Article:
The awards – which were presented at the GAI’s annual conference in Kilkenny recently – were made to Wonder Years Childcare, Co Donegal; Borris Lodge Nursing Home, Co Carlow; Cliffs of Moher Visitor’s Centre, Co Clare; and Vistakon Ireland, Co Limerick.
In presenting the awards, Chairperson of the GAI, John Burgess, said: “All of the finalists in the Brecan Mooney Installation of the Year competition have demonstrated that their geothermal energy installation achieved a marked improvement in performance compared to conventional methods. The lower operating cost has helped these businesses prosper during tough economic times, with heating energy costs reducing to a third of that offered by other technologies.
“There is a clear message coming through all of the installations, in that the geothermal energy systems have helped sustain their businesses. This is true sustainability,” he said. John also acknowleged the log-standing support for GAI of Frank Caul and John Byrne of Sirus.
Details of the four award-winners were:
Wonder Years Childcare (Rossbrack, Manorcunningham, Co Donegal) — Heating in this warm and welcoming childcare facility is provided by a 44kW Oschner heat pump that transfers thermal energy from a horizontal array of closed-loop pipes to an underfloor heating system.
An intelligent temperature control system using predictive selflearning algorithms maintains the rooms at the desired temperature, while prioritising the heat pump operation during times when off-peak electricity is available. This system is saving €12,000 and 20 tonnes of CO2 emissions every year when compared to oil fired heating systems.
The owners, Vincent and Marcella McNamee, have suggested that a similar system should be installed in every childcare facility to allow more focus on the needs of the children. The installers, Noel McGonigle and Neil McDaid of Daigon Eurotech Northwest, have benefited from the positive results in thermal and energy performance in this facility by securing new work in Donegal and beyond.
Borris Lodge Nursing Home (Co Carlow) — The 914sq m extension to the Borris Lodge Nursing home is heated by two 37kW Oschner heat pumps that transfer thermal energy from an open-loop well to an underfloor heating system. An intelligent temperature control system maintains the rooms at the desired temperature setpoints for different times of the day and night. This system is saving €17,000 and 42 tonnes of CO2 emissions every year when compared to oil fired heating systems.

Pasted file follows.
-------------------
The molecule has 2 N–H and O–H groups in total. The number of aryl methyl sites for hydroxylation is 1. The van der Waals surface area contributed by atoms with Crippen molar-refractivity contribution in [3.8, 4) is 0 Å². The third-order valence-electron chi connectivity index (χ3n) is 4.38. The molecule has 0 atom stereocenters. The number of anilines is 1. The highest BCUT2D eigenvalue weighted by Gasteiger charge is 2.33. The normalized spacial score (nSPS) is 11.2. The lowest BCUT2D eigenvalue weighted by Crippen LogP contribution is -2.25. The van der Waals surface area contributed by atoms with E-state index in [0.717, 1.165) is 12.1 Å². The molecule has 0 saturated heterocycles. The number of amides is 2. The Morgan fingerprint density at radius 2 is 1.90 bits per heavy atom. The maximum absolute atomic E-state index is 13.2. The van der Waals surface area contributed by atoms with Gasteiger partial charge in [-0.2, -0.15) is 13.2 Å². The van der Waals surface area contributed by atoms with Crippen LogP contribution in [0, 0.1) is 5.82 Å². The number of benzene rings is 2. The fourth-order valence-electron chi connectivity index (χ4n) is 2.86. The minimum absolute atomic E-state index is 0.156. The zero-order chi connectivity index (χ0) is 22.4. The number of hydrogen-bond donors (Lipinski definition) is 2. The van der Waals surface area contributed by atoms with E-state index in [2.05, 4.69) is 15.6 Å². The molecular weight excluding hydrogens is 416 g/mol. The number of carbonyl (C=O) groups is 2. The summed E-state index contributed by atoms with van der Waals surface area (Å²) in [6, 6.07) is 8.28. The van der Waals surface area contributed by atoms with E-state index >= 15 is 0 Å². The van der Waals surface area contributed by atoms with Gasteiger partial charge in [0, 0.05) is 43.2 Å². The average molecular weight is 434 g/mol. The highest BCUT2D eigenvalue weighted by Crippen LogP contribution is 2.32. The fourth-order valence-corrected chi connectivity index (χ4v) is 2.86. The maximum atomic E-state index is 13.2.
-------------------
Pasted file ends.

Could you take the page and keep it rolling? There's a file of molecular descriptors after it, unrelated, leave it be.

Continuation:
The owners, James and Helen O’Keefe, have observed a much improved level of service for all residents with temperatures being maintained throughout day and night, while at the same time reducing their heating energy costs to one third that of similar nursing homes.
The installer, Gerard Duffy of Eurotech, is thrilled with the positive feedback from a system that continues to deliver superior performance with enormous savings six years after installation.
Cliffs of Moher Visitors’ Centre (Co Clare) — The Cliffs of Moher Visitors’ centre is heated and cooled by a 160kW heat pump that transfers thermal energy from a horizontal array of closed-loop pipes buried one meter below the surface of the ground. The building itself is largely concealed beneath the ground and there are no visible manifestations of the heating or cooling systems one is more familiar with (boiler flues and large noisy chiller units).
Rooms that tend to overheat are cooled by a common system that transfers the waste heat to those rooms, or to ventilation systems, without the need to use a second fuel source. This leads to a highly-efficient system that saves €12,000 and 33 tonnes of CO2 emissions every year when compared to oil fired heating and air cooled chiller systems.
The Centre Manager, Greg Davidson, continues to improve the performance of the innovative heating and cooling system with lower energy use, as part of an environmental strategy befitting of the location, which also focuses on reducing water use and waste.
Vistakon (Co Limerick) — Vistakon Ireland has undertaken a technically-challenging renewable energy project to displace 900kW of cooling from conventional chiller plant by using ground water at a stable temperature of 11.5ºC. The ground water is sourced from two wells on the site and circulated through a network of pipes and heat exchangers to the major production lines where cooling of the plant takes place.
On average, 66% of the ground water is also utilised for manufacturing processes, saving on costs and embodied energy in the supply of mains water. The thermal energy transfer system discharges excess water at temperatures less than 20ºC, well below the limits set by the EPA in the discharge licence.
Operating conditions are monitored 24 hours a day, 365 days a year and records retained for reporting purposes. This installation operates for 8700 hours every year, saving a massive 512 tonnes of CO2 emissions every year.
The Facility Manager, Frank Curran, has commented on the major energy and water savings this installation has delivered while maintaining a high system reliability of operation.